Activity – Have kiddos go on a scavenger hunt outside to find signs of spring! You can make your own list, or use this printable that is perfect for readers as well as younger ones who can’t read on their own yet!
Kids can also just record their observations using the simple organizer from weareteachers.com. Just print, walk and record! Large spaces allow kids to write, but also draw.
Find lots of online games to help kids connect with nature on PBS Kids!
National Geographic also offers a wealth of information on ecosystems! Perfect for 4th grade and up!
Secondary Lesson/Story – Watch this StudyJams video about ecosystems and answer the questions afterward.
You can find it HERE.
PBS offers an extensive, media-filled lesson plan for ecosystems of all kinds. You can find more about it by clicking HERE.
Activity – Older kids may also enjoy a nature walk! Afterwards, try writing a Haiku (or 2…or 10) about your observations! This short, Japanese poem style is almost always about nature and uses vivid imagery to convey a snapshot in time. Simple instructions for Haiku writing can be found HERE.
Sakura Cherry Blossoms in Japan
ReadThinkWrite.org has this great printable to help you create a stress-free Haiku!
Now for the CONTEST!!!
I’d love to see your Nature Walk Scavenger Hunt pics! I wouldn’t mind reading your Haiku poems either! Email me your pictures and/or poems by 11:59 pm, Friday, March 27th and you will be entered to win a fantastic prize!
Send them to email@example.com and be sure to include your name and age so I know which prize to send you! Winners will be chosen at random and will be notified by email. Good Luck! I can’t wait to see your pictures and read your amazing poems!!!
Day 5 -Freebie Friday!
Today, I am only going to share a couple amazing resources for both elementary and secondary grades. You can refer back to these any time for ideas and inspiration!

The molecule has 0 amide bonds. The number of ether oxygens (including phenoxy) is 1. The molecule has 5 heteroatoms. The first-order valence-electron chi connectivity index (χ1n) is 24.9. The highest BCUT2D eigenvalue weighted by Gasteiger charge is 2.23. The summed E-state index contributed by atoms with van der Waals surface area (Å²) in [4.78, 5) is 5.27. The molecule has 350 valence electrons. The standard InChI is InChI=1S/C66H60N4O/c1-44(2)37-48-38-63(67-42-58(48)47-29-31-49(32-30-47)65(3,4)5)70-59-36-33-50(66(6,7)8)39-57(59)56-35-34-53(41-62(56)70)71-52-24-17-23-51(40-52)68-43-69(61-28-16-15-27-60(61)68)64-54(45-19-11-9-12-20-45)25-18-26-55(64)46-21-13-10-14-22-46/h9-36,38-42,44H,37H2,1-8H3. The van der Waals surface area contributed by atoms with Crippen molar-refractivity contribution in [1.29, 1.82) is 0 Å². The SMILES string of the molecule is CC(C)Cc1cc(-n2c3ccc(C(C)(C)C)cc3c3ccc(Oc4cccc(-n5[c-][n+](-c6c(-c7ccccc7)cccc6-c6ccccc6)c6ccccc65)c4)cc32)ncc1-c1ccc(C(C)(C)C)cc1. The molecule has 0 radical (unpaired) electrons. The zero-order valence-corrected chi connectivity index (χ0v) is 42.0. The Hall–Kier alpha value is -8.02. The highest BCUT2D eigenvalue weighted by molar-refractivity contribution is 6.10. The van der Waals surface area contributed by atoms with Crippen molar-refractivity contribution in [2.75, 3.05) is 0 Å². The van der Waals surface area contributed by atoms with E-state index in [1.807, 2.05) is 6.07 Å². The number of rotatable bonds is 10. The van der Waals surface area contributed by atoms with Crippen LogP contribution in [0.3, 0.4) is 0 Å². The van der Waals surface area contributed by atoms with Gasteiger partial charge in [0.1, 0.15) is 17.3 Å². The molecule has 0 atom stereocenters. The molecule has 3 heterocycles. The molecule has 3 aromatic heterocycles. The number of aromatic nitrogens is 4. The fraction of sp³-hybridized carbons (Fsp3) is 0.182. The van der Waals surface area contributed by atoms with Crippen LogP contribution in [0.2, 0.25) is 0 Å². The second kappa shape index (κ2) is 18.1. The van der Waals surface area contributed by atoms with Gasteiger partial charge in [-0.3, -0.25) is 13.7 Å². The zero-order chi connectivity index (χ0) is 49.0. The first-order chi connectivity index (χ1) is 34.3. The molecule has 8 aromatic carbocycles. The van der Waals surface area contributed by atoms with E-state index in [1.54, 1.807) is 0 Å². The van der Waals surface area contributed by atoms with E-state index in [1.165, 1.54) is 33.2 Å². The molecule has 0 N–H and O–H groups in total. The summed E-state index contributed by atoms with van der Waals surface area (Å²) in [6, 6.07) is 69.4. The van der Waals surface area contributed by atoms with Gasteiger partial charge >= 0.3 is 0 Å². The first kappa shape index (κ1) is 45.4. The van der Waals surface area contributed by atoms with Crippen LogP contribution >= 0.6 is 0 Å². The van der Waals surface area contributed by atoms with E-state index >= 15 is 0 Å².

One of my favorite “tools” to use with kids are these sensory bags. They make math and letter/phonics practice so much more fun and the pressure kids use to push through the gel, makes them more effective than plain old pencils or pens!
Some folks make these bags with cheap hair gel, but since some of us are home with kids and a trip to the store might not be as easy as it used to be, I used dish soap. Feel free to add glitter to your bag, as well, if that’s more your jam! Get creative with them!
Find the alphabet printable and many other math, phonics and other fun printables at DLTK.com!
Middle grade students and older kids might enjoy the interactive civics lessons and games at iCivics.org. Developed with the help of justices Sandra Day O’Connor and Sonja Sotomayor, this comprehensive site is a wealth of information, games and interactive on-line tutorials about everything government related! My kids love this site and I love knowing they are learning about the system of government that is always a topic of the news and conversations!
Let me know if there is anything you want to know more about or would like help with!
I will archive this week and start a fresh set of lessons next week!
Stay safe, be well and enjoy the weekend!